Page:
By Matt Jarram, Local Democracy Reporter
The Nottingham Legend pub is to be demolished in favour of building a five-storey student housing block in its place.
Developers have been given planning permission to knock down the building on Lower Parliament Street, Nottingham. The venue is a popular meeting place for ice hockey fans and players due to its close proximity to the Motorpoint Arena.
The Campaign for Real Ale (CAMRA) tried to halt the application by sending a formal complaint to Nottingham City Council three hours before today’s (July 21) meeting to decide the plans.
The contents of the letter were not disclosed in the meeting, but the organisation criticised the way the council had “handled this item” with the “potential for a judicial review”.
CAMRA had previously said closing the Nottingham Legend would “create a pub desert in that part of the city centre”.
More than 50 people had objected to the proposal, calling for Nottingham City Council’s planning committee to reject the decision on Wednesday, July 21.
The objectors included Councillor Sam Webster (Lab) and Councillor Angharad Roberts (Lab), who represent the city’s Castle Ward.
They said that “the poor design of the building will not benefit the local area” and residents were worried about “the high density” of the development.”
Concerns were also raised about an increase of noise and anti-social behaviour from the 40 student apartments due be built there.
The five-storey block will have a main entrance off Lower Parliament Street leading into ground floor communal spaces, including lounge, kitchen, cinema, and laundry rooms.
There would be a cycle facility and one disabled car parking space.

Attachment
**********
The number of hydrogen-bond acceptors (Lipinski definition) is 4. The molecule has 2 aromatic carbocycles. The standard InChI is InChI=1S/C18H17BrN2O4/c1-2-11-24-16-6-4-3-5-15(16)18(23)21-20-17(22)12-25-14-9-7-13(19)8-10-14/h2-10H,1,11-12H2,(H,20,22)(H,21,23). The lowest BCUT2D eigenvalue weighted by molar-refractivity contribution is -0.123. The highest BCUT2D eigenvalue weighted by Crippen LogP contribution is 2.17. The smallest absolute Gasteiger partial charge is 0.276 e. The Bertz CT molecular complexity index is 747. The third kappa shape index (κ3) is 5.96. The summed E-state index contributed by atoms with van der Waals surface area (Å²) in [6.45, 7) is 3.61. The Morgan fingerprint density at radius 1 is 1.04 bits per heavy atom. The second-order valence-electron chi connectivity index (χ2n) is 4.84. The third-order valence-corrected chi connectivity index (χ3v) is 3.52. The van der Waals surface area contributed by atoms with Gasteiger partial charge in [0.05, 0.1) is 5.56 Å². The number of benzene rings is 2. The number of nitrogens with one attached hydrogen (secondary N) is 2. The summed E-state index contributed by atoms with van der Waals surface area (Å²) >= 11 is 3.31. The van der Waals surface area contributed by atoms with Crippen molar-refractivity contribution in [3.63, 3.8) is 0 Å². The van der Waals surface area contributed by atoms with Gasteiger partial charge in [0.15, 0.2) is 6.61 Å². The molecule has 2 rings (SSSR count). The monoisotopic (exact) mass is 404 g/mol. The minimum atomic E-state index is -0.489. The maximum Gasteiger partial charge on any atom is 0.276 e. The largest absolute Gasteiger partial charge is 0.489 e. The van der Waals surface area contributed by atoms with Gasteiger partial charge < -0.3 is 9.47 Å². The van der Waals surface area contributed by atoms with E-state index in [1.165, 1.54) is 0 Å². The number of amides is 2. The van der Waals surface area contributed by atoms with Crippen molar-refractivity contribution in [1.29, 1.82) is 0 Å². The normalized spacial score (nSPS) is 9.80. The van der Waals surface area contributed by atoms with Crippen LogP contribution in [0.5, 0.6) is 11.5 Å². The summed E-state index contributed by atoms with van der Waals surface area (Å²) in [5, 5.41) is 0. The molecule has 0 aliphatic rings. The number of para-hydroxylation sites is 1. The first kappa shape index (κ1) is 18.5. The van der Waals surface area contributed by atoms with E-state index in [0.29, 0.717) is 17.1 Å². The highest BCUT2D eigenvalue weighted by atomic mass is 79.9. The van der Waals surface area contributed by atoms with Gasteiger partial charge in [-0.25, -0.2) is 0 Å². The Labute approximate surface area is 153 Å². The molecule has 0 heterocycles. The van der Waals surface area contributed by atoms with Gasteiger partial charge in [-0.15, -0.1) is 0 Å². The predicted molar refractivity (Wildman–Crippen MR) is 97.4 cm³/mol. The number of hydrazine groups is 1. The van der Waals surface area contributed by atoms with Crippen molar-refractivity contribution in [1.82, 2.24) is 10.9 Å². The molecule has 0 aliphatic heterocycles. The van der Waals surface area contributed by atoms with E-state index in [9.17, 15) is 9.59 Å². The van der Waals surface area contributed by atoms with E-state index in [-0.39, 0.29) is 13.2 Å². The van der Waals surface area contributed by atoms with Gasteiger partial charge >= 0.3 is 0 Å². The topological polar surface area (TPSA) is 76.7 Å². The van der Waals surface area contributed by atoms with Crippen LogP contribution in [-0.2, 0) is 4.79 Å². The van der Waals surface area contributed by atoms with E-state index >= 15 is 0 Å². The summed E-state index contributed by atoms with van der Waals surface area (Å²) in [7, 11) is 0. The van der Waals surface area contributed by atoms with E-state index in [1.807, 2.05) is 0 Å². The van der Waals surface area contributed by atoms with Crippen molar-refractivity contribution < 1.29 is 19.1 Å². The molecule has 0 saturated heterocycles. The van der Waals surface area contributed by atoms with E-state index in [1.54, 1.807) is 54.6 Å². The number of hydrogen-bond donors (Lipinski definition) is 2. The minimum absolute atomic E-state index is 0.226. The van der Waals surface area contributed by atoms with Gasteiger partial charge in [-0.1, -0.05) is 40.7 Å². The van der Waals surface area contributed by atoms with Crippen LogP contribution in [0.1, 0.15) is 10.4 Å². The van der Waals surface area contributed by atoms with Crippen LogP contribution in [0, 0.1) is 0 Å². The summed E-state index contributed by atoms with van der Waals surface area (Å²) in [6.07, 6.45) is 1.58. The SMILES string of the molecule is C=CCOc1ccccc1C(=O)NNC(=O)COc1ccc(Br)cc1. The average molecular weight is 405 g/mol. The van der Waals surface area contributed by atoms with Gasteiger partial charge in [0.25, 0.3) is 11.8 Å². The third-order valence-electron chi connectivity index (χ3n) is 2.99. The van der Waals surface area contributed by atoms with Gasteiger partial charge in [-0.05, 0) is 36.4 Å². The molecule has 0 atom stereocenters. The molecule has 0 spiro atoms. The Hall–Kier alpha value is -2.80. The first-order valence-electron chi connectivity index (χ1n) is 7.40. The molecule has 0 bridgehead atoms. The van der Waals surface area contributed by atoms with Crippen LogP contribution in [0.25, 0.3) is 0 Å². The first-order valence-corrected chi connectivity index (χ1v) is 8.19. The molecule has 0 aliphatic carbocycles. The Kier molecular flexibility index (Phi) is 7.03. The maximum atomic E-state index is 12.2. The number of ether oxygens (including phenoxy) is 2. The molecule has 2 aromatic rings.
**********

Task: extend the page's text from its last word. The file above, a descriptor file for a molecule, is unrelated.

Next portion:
The plans, submitted by Punch Pubs and Co, have “devastated” the current landlady, Michelle Padley, who has leased the pub from the company for the last seven years.
Planning officers recommended councillors approve the application as the council has no policy in place to save the pub from demolition.
They also said the demand for student housing has “outstripped supply for a number of years” and if the council wants to “create more balanced communities” there needs to be more purpose-built student accommodation.
Councillor Maria Joannou (Lab) said: “I can see the rationale behind why we need student accommodation but are they really freeing up homes for people, which will originally hoped the plan would be? I don’t know how much of that has really happened.”
Councillor Toby Neal (Lab) said he found the design of the building “uninspiring”.
“I find it bland and uninteresting. The windows are small – and the entrance seems like an afterthought and there is a lot of brickwork. I feel like this is an opportunity to do something more engaging. It does not inspire me.”
Councillor Graham Chapman (Lab) said the council has to move as many students back into the city centre to free up houses in residential areas.
He said: “We can’t stop students. People think we can put barriers up and have custody gates to stop them, but we can’t.
“Seriously, we aren’t even in the position to say these buildings can’t go to student accommodation. We would be subject to an appeal and we would lose.
“We need to move the students and move as many students into the city centre as possible.
“Students will go out and spend money in the city and they attract parents visiting that will also spend money in the city.”
Councillors sitting on the planning committee voted to accept the application. Six members voted in favour and two abstained.